Utility stops leak of coal ash into North Carolina river

Sat Feb 8, 2014 9:39pm EST

Feb 8 (Reuters) - Workers on Saturday plugged a broken pipe that leaked up to 82,000 tons of power plant coal ash into a North Carolina river, Duke Energy Corp said.

Crews filled part of the stormwater pipe with concrete and capped it, and the rest of the pipe will be filled with concrete as well, said Duke, the biggest U.S. electric power provider.

"Plugging the pipe was clearly job one, but we're continuing our efforts and working closely with all the agencies involved in this response," Charlie Gates, senior vice president for power generation operations, said in the statement.

Duke's next step is to keep monitoring water quality, he said.

The ash release was discovered on Sunday at the power plant in Eden, North Carolina, which was retired in 2012. The company said the pipe under a 27-acre (11-hectare) ash pond released enough coal ash to fill between 20 and 32 Olympic-size swimming pools.

An estimated 24 million to 27 million gallons (91 million to 102 million liters) of ash basin water also reached the river, Duke said.

Before the pipe was sealed, Duke installed a catch basin and pumps at its end to reduce outflow to the river. Samples by Duke and the state Department of Environment and Natural Resources show that water quality is improving, the company said.

Waterkeeper Alliance, a water advocacy group, said this week that analysis of Dan River samples showed "extremely high levels" of arsenic, chromium, iron, lead and other toxic metals typically found in coal ash.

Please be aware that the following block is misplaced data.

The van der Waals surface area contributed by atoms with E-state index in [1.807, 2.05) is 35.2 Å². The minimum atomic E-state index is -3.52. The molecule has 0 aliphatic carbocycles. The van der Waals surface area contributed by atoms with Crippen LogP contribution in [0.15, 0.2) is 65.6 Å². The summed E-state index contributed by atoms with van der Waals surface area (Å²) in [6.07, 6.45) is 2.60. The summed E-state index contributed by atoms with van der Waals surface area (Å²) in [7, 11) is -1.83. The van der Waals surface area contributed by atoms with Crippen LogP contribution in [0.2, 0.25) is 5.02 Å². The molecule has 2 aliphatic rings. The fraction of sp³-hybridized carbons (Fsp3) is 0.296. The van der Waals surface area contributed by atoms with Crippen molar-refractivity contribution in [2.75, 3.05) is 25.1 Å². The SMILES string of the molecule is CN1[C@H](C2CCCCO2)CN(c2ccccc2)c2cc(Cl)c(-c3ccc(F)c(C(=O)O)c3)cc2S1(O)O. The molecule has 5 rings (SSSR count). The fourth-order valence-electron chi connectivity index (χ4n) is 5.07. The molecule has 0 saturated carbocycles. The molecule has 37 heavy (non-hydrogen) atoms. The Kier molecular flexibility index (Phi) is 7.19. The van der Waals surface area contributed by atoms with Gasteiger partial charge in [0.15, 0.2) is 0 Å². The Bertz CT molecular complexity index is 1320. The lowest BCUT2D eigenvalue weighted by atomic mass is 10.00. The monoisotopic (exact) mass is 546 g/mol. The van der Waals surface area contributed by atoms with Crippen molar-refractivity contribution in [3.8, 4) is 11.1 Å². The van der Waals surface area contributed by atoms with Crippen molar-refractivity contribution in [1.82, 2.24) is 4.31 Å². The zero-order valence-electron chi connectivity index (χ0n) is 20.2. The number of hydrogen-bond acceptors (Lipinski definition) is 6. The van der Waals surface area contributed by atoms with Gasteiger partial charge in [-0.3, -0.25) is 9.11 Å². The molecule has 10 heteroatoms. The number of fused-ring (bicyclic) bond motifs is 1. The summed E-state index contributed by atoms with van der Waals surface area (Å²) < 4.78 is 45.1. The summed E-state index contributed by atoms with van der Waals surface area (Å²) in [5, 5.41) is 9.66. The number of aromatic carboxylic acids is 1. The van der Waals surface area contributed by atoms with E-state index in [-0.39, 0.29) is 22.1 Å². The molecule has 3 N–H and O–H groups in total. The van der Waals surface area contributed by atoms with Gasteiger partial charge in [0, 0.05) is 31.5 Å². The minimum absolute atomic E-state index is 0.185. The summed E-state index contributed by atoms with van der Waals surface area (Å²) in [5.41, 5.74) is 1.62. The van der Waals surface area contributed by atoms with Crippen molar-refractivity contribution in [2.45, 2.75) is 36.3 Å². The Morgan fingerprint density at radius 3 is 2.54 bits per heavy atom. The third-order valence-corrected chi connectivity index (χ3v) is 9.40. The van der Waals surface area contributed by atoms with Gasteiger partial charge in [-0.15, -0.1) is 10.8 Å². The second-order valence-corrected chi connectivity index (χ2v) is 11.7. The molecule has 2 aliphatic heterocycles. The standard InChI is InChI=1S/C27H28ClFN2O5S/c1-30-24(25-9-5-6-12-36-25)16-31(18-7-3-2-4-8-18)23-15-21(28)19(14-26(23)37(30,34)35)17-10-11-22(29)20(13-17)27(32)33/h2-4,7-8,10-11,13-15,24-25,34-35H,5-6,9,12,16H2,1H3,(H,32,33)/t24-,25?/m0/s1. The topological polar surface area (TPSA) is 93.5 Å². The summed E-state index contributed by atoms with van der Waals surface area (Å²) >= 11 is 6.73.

A Duke Energy spokesman has said tests by the utility and North Carolina officials indicated no adverse impact on the water supply.

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Comments (2)
TreyTreyTrey wrote:
SPIN CLASSIC !

So, just to quote again,

“Waterkeeper Alliance, a water advocacy group, said this week that analysis of Dan River samples showed “extremely high levels” of arsenic, chromium, iron, lead and other toxic metals typically found in coal ash.

A Duke Energy spokesman has said tests by the utility and North Carolina officials indicated no adverse impact on the water supply.”

SPIN CLASSIC !!

A HUGE segment of water-drinking North Carolinians drink from wells. And any well that is tapping the Dan River water basin and aquifer where these “Extremely HIGH LEVELS” of toxic metals have been detected and verified will have these metals showing up in their systems.

I wonder what the threshold is for “adverse impact” on our water supply is being used…? “If the color of the water is green…it is adverse…other than that, good to go…”

I am kidding but it begs the question just what “adverse impacts” actually means. Well water drinkers should know, at minimum !

Feb 10, 2014 11:39am EST  --  Report as abuse
TreyTreyTrey wrote:
S

Feb 10, 2014 11:39am EST  --  Report as abuse
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